Balance craft tutorials with process art experiences to engage kids in a variety of creative opportunities.
How to use the A.B.C. Method to plan programs
The ABC method makes program planning easy with just two steps!
Step 1. Compile content.
- Create original content.
- Visit libraries.
- Purchase written material.
- Search online.
Create a storage system that is easy to use. Retain information in a digital spreadsheet or Google doc, or as a hard copy in a 3-ring binder. Keep a small notebook with you to jot down ideas anytime of day, or store on your mobile device. Add later to your resource file.
Sort content by theme or topic. Themes or topics provide platforms for organizing and sorting content. You can start with broad categories such as 'seasons' and 'animals', then become more specific with sub-categories such as 'leaves' and 'dinosaurs'. You can sort by learning skill such as fine motor or gross motor, math or literacy, sensory or pretend play.
This sample spread sheet shows how you can create thematic units and store content.
You can add columns to separate entries in the Activity section into gross motor and small group activities, or label each entry with skill category such as fine motor, sensory or math, or special events like field trips. The categories you create will depend on your preferences and range of activities offered.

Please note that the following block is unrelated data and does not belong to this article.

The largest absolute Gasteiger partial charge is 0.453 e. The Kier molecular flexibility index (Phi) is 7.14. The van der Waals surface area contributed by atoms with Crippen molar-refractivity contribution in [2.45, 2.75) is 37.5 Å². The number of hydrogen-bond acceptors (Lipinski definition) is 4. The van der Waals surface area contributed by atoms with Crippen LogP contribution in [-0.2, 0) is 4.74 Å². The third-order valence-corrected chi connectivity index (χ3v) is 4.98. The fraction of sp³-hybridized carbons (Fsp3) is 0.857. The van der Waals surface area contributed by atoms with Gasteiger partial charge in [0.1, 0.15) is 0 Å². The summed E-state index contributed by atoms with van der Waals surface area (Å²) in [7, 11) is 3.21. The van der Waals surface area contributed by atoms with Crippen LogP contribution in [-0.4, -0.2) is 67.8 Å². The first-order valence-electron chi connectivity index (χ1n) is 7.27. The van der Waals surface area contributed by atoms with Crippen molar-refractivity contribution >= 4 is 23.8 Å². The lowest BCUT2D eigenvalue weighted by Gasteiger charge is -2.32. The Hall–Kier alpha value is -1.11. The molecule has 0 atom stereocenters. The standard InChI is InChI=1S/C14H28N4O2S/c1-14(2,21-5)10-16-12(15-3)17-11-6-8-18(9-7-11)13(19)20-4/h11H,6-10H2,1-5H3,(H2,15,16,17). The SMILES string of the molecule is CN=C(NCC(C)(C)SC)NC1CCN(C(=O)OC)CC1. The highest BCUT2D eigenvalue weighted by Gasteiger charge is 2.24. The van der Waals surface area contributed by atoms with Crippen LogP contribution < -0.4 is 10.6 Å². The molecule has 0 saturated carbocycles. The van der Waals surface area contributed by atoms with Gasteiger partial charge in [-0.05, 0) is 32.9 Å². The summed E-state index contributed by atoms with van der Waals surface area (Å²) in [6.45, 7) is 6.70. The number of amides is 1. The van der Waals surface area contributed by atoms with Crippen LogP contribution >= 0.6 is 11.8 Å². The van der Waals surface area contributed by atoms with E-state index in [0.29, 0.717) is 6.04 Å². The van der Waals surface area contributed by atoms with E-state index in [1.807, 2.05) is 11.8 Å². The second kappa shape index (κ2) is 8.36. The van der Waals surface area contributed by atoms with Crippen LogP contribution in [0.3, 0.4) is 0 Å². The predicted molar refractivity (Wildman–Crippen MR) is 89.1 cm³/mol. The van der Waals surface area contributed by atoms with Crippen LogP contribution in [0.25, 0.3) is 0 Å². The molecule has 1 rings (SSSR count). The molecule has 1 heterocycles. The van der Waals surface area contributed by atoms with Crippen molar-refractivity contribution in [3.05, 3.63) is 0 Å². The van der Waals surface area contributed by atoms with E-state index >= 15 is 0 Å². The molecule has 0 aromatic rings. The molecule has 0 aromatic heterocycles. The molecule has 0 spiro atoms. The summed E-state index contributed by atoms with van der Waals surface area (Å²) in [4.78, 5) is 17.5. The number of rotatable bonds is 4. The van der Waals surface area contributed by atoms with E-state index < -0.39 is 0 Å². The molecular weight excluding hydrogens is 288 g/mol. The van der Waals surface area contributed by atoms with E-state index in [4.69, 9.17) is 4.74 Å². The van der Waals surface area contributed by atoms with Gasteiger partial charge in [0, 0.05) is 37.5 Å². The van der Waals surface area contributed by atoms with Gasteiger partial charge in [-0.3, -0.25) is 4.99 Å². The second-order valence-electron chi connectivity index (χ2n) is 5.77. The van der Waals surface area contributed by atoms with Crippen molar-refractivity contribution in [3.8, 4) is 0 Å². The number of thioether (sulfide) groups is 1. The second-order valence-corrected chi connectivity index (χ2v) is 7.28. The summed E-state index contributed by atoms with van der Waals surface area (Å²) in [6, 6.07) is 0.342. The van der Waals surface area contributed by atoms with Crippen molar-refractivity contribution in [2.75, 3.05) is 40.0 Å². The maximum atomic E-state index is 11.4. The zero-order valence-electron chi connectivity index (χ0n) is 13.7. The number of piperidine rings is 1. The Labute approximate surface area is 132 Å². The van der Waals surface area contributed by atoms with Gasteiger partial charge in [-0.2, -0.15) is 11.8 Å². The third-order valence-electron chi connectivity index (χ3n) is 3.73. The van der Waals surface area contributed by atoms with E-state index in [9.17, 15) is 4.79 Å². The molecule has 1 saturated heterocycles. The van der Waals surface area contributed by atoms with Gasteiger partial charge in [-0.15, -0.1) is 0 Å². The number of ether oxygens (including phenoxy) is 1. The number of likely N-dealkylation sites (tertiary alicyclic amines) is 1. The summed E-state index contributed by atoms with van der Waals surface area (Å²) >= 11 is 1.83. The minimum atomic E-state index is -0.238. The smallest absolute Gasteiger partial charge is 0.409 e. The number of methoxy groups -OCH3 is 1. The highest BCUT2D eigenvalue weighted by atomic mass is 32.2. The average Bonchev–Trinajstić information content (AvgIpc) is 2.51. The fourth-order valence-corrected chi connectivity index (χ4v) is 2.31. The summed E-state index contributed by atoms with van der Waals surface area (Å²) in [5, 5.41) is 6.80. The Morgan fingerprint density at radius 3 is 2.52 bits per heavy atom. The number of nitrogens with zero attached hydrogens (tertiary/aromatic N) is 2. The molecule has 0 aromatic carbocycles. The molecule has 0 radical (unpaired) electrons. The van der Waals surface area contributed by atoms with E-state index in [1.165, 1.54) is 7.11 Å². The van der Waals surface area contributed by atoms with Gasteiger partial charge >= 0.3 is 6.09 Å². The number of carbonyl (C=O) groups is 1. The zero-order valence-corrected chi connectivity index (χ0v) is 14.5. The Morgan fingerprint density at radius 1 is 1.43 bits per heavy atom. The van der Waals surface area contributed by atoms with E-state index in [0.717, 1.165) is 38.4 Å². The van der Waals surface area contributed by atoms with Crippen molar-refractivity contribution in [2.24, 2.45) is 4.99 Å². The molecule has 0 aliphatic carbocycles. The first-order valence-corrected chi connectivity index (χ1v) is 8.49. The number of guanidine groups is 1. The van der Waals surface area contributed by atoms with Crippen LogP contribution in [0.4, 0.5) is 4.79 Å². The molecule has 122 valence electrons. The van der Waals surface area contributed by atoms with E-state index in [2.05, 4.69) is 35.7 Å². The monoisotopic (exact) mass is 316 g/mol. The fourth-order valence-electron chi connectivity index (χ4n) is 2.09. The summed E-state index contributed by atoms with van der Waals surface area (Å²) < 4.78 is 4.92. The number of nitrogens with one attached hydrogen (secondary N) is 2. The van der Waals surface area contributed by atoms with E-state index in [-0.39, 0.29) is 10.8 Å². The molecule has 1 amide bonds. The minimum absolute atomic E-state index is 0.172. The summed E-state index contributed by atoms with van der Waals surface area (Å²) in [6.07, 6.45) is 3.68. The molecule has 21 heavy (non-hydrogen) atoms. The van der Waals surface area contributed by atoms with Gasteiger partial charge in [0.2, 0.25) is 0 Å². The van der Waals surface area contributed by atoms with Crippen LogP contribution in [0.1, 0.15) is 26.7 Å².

- You can also add links or sources, lyrics to songs, instructions for games.
- You might like to add a column for comments, to alter or improve an activity in the future.
Continue adding relevant content to your selected categories as you find or create activities.
Here are links to some of the activities we've used in the spread sheet.
Step 2. Plan a week of activities in minutes!
- Choose a theme or topic.
- Select activities from the category in your storage file.
- Add activities to a simple chart or planner.
Early learning teachers and homeschooling parents can use the ABC method to organize the activities they've chosen for the week. This will show them at a glance the various learning skills that are being supported through everyday play.
Following is an example of how apple activities listed in the spread sheet are inserted into a planner using the ABC Method. This chart is editable for your convenience.
These are some of the activities used in the ABC planner.
Song (tune: I Love You, You Love Me)Way up high, in a tree, Five red apples smiled at me. So I shook that tree as hard as I could, Down came the apples – mmm, mmm good!
- Place numbered cardboard apple shapes on the floor.
- Play music while kids walk in the spaces between the apples.
- When the music stops, each participant jumps on an apple and calls out the number.
- Alternately, ask "Who's on number 3?"
- Place several apples of different colors on the table. Cover with a cloth.
- Reach under the cloth to remove one apple without participants seeing which one is removed.
- Uncover the remaining apples. Guess which one is missing.
This is just a sample of what you can do with the ABC Method of program planning. It's designed to be an easy way to jump start the planning process. Let the ABC Method help you build content and organize activities so you can look forward to spending more time stacking blocks, planting seeds, and painting pictures.
Make every day an amazing hands-on learning adventure for you and the kids!